When it comes to investing in blue carbon credits, it might be a bit more challenging than investing in other forms of credits. But for only one reason – the market is quite new and not yet established.
But that means you can’t invest in the market and support its growth.
With that said, here are the three ways on how to invest in blue carbon credits:
1. Investing directly in blue carbon projects
While we can’t tell the exact number of companies developing blue carbon projects, there are many companies and organizations that are currently involved in this field.
Many companies are also interested in investing in these projects as a means to mitigate their carbon footprint and contribute to the conservation of coastal ecosystems. Some big names include Microsoft, Airbnb, and Shell.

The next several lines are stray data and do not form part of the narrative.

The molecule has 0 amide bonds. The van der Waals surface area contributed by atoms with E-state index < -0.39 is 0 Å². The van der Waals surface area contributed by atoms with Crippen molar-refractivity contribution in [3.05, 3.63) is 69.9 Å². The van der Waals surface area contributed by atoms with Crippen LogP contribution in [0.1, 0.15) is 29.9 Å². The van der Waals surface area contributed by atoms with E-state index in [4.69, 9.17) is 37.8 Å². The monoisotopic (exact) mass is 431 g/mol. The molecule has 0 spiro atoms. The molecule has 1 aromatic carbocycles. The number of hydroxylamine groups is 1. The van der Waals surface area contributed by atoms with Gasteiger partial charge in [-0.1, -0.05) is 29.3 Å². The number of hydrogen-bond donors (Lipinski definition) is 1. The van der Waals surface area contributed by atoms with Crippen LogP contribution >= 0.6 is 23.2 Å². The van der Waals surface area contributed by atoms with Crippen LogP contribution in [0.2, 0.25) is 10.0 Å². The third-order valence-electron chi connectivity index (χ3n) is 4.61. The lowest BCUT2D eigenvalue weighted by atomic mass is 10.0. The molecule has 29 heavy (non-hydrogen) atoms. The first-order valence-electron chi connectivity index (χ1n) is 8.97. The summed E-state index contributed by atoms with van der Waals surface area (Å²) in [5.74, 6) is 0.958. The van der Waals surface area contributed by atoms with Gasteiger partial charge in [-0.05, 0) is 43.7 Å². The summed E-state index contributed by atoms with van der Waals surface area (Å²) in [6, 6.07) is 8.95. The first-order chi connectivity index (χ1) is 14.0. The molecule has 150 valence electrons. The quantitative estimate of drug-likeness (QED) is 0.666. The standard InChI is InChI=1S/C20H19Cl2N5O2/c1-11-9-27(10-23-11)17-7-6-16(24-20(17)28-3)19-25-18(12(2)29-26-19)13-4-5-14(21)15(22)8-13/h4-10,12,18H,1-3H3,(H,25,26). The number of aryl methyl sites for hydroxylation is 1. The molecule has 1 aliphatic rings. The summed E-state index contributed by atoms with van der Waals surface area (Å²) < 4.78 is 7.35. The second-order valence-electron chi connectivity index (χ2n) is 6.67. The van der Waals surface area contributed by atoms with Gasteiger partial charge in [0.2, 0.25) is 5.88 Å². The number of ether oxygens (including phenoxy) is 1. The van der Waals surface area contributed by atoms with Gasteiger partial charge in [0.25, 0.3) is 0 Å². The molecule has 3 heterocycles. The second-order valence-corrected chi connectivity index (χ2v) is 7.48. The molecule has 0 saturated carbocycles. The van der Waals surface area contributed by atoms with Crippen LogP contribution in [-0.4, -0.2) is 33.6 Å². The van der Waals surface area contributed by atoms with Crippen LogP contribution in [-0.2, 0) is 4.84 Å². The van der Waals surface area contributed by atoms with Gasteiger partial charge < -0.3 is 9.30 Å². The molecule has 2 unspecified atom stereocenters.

There are also many non-profit organizations and government agencies that are taking part in blue carbon conservation and restoration efforts.
Some blue carbon project developers may offer investment opportunities for you. These investments can be in the form of equity or debt financing. And the returns you get can vary depending on the project’s success.
2. Investing in blue carbon funds
If you prefer a more liquid investment opportunity, then you may want to invest in blue carbon funds. Some investment funds are focusing on blue carbon.
This investment scheme can give you exposure to a diversified portfolio of blue carbon projects. Plus, the funds can also give you a more accessible way to invest in blue carbon credits than the first option above.
3. Buying blue carbon credits on the VCM
One last way for you to make your money grow with blue carbon is to purchase the credits on the VCM.
There are now a lot of platforms that allow you to buy carbon credits from blue carbon projects. You can use these credits to offset emissions or you can have them as a form of investment.
But just remember to do your research to ensure that the credits you buy are from legitimate blue carbon projects.